Everybody needs their own place

Decide where to put the dog crate, and have it set up and ready for his arrival. Where to keep the crate will depend on what’s most convenient for you as well as the puppy’s response. Many puppies don’t like to be isolated in one part of the house while their family is in another but some puppies won’t settled down in their crates if there’s too much activity going on around them. You might have to experiment with different locations until you learn what works best for both you and the puppy.

Visit your vet

Make an appointment with your veterinarian to give the puppy a complete checkup within 24 hours of your purchase. If you don’t have a vet yet, ask the breeder or local kennel club for a recommendation. Although the puppy has most likely been health-checked by the breeder (or should’ve been!), an exam is additional security against health defects, problems that weren’t apparent the first time. You can also discuss the ongoing worming and vaccinations required, recommended diet, and general care information including flea and tick prevention.

Note: You will not be able to take your puppy to parks and public gardens until after their final vaccinations become effective. Please discuss with your vet before unleashing puppy to public areas.

Ask questions!

Use your puppy’s breeder as a valuable resource for advice and information. Don’t be afraid to ask questions. The breeder wants your relationship with your puppy to be successful and can offer many tips based on years of experience.

And more handy hints

Collars and harness

There’s alot of available brands out there, and “Frenchie-Bulldog” brand of harness has become very popular in Australia.

Dog leash

This cotton multiple snap hook leash is my favourite. With the multiple hooks I can quickly snap lock puppy securely or adjust leash length in one click.

Food Hazards

These are all harmful to your dog:

  • Chocolate
  • Sugar
  • Garlic
  • Peach/Apricot Pits
  • Green potato sprouts
  • Alcohol
  • Grapes
  • Yeast/Dough
  • Onions
  • Mushrooms
  • Raisins
  • Avocado
  • Tomatoes
  • Macadamia Nuts
  • Cooked Bones

These are the main and common foods but there are more, Google search will provide you with a more detailed list.

The Pigs Ears treat and other large chewy animal skin type products are a big NO NO for Frenchies, as they often gulp instead of chew their food. This is a major choke hazard for French Bulldogs.

 

Bones

Now, about the bones. Cooked bones are completely banned, NO!

But raw bones & chicken necks, Ive read, and heard from different vets, very conflicting advice. Some have said that bones are great, helps them with their teeth and cleaning, others have said it can damage their teeth, the marrow causes other issues etc. Same goes with deer antlers – very mixed advice. I’ll let you speak to your vet about this one.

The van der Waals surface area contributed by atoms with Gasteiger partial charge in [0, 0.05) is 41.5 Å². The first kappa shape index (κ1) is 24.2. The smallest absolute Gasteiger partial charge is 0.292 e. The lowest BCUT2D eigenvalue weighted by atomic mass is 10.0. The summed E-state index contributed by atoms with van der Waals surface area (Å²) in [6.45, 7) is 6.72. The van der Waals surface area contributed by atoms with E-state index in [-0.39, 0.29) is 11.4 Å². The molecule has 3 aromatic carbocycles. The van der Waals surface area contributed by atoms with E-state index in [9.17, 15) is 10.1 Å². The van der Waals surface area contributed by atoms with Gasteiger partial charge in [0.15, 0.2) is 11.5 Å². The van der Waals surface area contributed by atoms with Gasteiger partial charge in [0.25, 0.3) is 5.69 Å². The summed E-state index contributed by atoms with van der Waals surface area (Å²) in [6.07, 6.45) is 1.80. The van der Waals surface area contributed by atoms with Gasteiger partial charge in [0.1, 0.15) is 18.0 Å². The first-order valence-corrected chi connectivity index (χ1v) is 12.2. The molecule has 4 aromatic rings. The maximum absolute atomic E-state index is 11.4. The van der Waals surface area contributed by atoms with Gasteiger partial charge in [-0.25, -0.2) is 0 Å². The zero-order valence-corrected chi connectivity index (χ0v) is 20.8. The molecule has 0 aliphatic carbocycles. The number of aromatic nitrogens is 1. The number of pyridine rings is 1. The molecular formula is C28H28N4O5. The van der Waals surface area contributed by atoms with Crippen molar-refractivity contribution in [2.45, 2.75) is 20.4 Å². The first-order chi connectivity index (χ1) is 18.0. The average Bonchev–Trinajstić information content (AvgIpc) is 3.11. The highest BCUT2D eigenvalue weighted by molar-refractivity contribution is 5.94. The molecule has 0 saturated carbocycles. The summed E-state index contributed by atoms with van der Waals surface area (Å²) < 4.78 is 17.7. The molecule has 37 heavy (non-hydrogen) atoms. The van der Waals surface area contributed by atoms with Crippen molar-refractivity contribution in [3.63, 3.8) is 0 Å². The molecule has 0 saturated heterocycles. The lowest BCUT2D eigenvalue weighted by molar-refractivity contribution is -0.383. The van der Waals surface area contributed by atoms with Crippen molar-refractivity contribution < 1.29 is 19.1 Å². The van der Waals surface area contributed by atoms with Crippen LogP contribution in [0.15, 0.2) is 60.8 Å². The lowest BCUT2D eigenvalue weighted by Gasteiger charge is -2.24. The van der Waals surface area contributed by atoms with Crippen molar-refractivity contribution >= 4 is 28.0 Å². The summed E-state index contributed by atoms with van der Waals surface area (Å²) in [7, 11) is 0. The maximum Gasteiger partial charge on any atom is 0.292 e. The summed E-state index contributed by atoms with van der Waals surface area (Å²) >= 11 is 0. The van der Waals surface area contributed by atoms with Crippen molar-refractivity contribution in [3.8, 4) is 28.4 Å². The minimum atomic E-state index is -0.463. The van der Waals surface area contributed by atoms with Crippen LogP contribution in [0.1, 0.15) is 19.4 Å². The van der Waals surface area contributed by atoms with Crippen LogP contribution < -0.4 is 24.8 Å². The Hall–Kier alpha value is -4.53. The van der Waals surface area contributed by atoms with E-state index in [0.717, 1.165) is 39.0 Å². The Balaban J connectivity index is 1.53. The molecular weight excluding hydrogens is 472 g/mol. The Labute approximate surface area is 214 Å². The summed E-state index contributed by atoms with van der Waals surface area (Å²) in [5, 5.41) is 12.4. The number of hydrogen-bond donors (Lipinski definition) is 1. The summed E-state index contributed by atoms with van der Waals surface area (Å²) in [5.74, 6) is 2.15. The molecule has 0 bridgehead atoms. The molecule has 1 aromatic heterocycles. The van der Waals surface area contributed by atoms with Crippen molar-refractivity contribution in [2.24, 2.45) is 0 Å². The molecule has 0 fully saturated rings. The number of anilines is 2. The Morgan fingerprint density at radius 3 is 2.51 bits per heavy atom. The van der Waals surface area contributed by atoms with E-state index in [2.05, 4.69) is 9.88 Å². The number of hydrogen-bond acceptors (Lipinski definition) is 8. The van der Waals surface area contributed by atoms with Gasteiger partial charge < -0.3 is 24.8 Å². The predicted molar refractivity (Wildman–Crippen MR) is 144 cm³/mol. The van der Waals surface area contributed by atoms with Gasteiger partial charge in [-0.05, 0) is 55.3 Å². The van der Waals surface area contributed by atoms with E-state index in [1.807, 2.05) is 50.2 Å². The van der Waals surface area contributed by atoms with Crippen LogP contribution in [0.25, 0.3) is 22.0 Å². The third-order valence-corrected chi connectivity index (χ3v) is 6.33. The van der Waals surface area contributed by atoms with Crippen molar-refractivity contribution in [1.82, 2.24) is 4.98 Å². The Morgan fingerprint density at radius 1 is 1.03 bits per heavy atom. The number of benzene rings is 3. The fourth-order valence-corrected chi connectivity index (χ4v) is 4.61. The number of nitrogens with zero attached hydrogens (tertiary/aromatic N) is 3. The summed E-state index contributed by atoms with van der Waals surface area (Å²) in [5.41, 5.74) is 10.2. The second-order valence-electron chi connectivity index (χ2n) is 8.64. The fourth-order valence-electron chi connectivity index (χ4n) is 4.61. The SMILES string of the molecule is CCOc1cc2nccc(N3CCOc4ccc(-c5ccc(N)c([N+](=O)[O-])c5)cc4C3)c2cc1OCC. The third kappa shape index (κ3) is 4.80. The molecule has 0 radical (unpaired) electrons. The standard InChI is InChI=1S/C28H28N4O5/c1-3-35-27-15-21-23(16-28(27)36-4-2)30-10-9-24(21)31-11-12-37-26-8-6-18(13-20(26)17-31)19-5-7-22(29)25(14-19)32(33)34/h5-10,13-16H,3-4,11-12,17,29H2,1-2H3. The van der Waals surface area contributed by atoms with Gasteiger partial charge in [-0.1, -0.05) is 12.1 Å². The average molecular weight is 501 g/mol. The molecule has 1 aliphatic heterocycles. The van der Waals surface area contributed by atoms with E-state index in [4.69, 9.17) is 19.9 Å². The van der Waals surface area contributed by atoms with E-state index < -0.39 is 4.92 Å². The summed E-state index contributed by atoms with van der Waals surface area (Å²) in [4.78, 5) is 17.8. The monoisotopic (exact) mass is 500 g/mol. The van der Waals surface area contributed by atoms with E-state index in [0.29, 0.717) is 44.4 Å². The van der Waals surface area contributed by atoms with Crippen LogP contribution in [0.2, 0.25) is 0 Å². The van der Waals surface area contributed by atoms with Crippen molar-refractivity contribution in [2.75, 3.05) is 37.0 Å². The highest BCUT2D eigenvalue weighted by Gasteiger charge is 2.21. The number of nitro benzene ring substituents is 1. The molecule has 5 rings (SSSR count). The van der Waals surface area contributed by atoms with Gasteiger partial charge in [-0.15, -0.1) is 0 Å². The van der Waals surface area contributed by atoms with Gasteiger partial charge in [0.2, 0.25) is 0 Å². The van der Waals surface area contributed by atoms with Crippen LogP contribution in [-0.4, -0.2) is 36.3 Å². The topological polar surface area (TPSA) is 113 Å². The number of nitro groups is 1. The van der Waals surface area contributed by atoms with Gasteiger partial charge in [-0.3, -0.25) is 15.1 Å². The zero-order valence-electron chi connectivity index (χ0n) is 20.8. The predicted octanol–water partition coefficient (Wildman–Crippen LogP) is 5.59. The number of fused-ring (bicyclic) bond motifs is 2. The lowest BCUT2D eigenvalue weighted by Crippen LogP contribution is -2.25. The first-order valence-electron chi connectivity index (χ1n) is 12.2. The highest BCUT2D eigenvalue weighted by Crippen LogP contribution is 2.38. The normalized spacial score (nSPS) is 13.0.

I did recently read a vet newsletter claiming chicken necks are extremely dangerous, for choking incidents and more recently a bacterial issue which had serious consequence – google that one!

For our adult Frenchies, our vet advised to stop feeding them fatty brisket bones, and instead give them a whole femur bone, uncut, which helps clean their teeth whilst gnawing and no access to the inner marrow.

Food

This is maybe the hottest topic across Frenchie forums. Highly debated subject – Ive heard of all sorts of things, grain free, home cooked, raw only food, even vegetarian diets! What?!

I dont know about the above, but I am a believer of science. With food, the advice given to me by every vet was identical. Give them only the premium brand dry food which are scientifically balanced as a complete diet eg Hills Science Diet, Black Hawk, Royal Canin etc. We have strictly followed this advice and never, ever, had an allergy or excema or any type of food reaction. Considering the biggest discussion from new dog owners is allergies (which are nearly always food related), Im not changing brands!

Stick to the correct amount advised on the bag, and your dog will be ok. This is much harder than seems. Your puppy will always give you sad starvation feed-me eyes. But an overweight Frenchie will cause you alot of vet visits.

When you get home, your little puppy will nearly always appear hungry. Use the dry food biscuits as rewards, encouragement, and for your puppy training. Remember that the recommended daily amount includes all the treats too.